It is claimed that you are a Christian.  That is a good name which I am glad to wear myself, but the label alone does not get you anything.  What matters is not what men call you, but what you are in the sight of God.  The benefits of Christ are not for those who call themselves Christians (Matt. 7:21-23), but for those who trust in Jesus, follow him, serve him, and love him.  You must ask yourself if this is what you are doing.  The Lord Jesus said, “You will know them by your fruits…  Every tree that does not bear good fruit is cut down and thrown into the fire” (Matt. 7:16, 19).  Lying, corruption, and murder are not good fruits, but the fruits of the devil which lead to death.

Even now you have the opportunity to escape from the damnation that your sins deserve, if you will turn away from your sins to Jesus and place your trust in him for forgiveness.  If you do so, he will take command of your life, fill you with his Holy Spirit, and guide you along the path to eternal joy.  The Lord Jesus Christ, in command of your life, will lead you to apologize to those you have wronged and to begin to live rightly, which is better for you and for everyone.

There is no other way.  You may be able to escape human punishments for your crimes, and you may be able to continue spreading lies, but you will not be able to escape God’s judgment.  He cannot be tricked.  He cannot be manipulated.  He will not “make a deal.”  God has made known the only opportunity for salvation, available to you and to everyone, in his son Jesus Christ.  Be warned: Jesus himself said, “Whoever does not receive the Kingdom of Heaven like a child will not enter it at all” (Mark 10:15).  The apostle Peter said, “There is salvation in no one else; for there is no other name under heaven that has been given among men by which we must be saved” (Acts 4:12).  Your name and your wealth will not help you on the day of judgment (Psalm 49:16-20), only humbly acknowledging your sins, renouncing them, and turning to Jesus in submission.

You may not have many more opportunities.  You are already seventy-three years old, and none of us knows how long he will live.  You might have a heart attack and die tomorrow, or you might live for another twenty-five years; we do not know.  But we do know that when you die, whenever that might be, it will be too late then to seek forgiveness.  The opportunity to renounce sin and run to Jesus is an opportunity only in this life, and your time is running short.  Within thirty years, less than half of the length of time you have already lived, your eternal judgment will be determined.  I encourage you, by the mercy and love of Jesus Christ, not to let this opportunity go by; you may not have another.  Repent and believe in the good news!  Be cleansed from your sins, and live!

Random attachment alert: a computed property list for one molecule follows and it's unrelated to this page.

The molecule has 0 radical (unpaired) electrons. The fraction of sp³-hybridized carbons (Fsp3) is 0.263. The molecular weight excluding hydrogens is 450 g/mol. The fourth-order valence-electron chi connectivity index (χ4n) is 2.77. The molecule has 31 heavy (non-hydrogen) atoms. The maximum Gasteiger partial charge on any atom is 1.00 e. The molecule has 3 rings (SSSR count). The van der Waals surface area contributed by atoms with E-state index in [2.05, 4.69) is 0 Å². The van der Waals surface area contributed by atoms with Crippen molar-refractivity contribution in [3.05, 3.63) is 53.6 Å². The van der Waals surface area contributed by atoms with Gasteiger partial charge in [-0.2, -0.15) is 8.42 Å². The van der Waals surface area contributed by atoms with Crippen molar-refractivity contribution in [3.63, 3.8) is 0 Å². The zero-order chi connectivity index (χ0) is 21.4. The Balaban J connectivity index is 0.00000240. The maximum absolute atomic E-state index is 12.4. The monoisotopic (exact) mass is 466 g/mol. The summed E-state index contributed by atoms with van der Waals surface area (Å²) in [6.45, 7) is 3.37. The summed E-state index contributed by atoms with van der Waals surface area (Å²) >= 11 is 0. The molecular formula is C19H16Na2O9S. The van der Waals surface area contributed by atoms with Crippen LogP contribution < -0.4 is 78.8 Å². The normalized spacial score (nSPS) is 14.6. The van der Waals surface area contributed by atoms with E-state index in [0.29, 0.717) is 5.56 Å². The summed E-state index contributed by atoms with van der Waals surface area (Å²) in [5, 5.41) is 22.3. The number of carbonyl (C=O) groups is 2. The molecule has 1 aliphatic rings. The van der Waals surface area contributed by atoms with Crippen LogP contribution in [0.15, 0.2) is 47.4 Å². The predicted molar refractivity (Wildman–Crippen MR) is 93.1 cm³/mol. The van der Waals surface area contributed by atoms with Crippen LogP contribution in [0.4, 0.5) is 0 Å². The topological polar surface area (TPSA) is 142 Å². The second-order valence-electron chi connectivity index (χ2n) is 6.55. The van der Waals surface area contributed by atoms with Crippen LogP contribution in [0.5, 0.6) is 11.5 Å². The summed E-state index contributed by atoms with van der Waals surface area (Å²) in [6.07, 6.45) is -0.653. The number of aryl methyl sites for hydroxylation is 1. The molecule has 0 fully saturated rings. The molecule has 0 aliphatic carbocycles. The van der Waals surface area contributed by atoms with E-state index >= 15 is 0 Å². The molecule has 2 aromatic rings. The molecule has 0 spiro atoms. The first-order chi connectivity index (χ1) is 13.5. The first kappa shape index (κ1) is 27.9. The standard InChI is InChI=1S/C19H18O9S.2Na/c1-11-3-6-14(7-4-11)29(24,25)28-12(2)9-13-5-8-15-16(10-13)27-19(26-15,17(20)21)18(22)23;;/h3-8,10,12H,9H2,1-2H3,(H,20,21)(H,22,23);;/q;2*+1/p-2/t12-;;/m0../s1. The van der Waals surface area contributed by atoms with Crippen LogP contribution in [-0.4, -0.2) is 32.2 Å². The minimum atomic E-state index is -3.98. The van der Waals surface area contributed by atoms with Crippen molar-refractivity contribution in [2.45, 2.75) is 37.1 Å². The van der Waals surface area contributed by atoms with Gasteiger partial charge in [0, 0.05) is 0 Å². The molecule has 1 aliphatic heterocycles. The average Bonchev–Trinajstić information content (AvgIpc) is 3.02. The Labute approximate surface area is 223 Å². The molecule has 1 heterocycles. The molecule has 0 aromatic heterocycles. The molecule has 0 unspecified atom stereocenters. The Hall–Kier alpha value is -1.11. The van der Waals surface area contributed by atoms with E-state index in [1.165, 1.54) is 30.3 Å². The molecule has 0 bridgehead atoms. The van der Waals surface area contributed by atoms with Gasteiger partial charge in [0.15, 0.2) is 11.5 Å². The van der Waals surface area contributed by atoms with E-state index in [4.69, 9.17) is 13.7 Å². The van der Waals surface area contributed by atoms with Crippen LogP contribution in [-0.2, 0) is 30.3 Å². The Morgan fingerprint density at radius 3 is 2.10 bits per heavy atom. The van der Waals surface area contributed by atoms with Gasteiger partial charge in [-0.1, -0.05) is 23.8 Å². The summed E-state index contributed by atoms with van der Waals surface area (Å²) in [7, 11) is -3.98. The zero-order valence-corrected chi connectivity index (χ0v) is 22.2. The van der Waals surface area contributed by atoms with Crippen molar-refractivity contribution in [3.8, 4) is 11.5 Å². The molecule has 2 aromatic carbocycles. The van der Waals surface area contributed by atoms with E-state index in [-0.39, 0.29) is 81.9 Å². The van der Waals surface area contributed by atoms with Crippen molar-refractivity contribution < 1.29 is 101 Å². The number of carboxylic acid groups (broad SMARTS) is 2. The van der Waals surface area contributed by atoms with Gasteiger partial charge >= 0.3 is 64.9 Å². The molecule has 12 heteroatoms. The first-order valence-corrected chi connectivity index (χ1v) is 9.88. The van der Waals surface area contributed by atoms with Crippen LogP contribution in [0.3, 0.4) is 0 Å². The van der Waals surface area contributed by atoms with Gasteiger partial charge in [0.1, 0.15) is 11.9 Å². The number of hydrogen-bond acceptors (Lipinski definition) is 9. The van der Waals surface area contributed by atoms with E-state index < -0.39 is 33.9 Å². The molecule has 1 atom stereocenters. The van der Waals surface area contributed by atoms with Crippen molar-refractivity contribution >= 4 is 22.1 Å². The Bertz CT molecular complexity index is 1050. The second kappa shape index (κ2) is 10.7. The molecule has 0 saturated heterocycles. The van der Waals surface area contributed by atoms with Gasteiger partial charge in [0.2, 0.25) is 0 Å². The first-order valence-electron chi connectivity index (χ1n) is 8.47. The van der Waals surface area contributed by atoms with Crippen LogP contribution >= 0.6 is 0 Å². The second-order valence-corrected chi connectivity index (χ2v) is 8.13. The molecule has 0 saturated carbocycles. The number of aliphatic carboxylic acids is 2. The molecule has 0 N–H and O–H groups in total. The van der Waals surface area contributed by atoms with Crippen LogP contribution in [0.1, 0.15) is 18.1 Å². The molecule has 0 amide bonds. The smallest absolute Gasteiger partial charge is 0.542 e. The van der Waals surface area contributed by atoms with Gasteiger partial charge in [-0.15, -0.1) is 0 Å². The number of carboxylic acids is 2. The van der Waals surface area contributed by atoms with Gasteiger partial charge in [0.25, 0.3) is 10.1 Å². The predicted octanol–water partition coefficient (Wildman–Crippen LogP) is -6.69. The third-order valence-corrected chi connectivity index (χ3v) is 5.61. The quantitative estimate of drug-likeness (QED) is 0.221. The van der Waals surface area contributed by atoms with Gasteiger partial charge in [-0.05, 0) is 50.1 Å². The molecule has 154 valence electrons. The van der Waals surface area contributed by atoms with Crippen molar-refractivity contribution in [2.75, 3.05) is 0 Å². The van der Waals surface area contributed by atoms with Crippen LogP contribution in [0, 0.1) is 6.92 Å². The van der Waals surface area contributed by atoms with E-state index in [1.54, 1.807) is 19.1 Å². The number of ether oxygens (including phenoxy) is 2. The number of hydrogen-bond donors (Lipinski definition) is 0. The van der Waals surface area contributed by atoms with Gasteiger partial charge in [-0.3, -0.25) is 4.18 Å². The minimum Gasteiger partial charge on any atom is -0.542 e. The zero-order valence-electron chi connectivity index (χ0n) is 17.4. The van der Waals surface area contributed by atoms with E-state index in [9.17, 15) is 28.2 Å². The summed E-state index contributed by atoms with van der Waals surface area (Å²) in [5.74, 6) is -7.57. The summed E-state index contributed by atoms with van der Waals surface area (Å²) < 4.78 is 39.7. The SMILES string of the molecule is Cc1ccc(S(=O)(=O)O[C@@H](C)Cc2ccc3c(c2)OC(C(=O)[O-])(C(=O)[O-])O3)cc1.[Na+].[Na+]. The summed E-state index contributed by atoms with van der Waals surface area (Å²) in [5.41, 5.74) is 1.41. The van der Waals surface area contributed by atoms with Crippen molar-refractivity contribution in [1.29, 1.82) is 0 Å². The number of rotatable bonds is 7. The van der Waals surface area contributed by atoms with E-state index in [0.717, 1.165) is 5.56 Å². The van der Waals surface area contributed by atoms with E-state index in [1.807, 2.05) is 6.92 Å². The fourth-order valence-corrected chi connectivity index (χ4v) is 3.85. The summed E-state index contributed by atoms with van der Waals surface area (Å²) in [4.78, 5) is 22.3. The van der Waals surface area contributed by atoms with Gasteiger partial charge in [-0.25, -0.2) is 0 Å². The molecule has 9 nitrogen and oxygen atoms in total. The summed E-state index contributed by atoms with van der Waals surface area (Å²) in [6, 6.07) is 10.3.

I pray for you to recognize the truth, and that the truth would set you free from the deception and lies which you perpetuate, which now bind you.  I pray for your repentance from sins, for you to accept the eternal well-being in the forgiveness which only Jesus Christ provides.  I pray for the evil you have done to be struck down and overcome by the goodness of God, who loves truth and justice, and he is merciful to you, giving you the opportunity even now to leave behind the deceit and death you have worked, and turn to his light and his life.

There is nothing more important than this.  The Lord Jesus himself said, “What does it profit a man if he gains the whole world, and forfeits his soul?” (Matt. 16:26).  Don’t be a tough guy.  Don’t be a fool.

May the Lord have mercy on your soul.

Theophiletos

Hell and the God of Love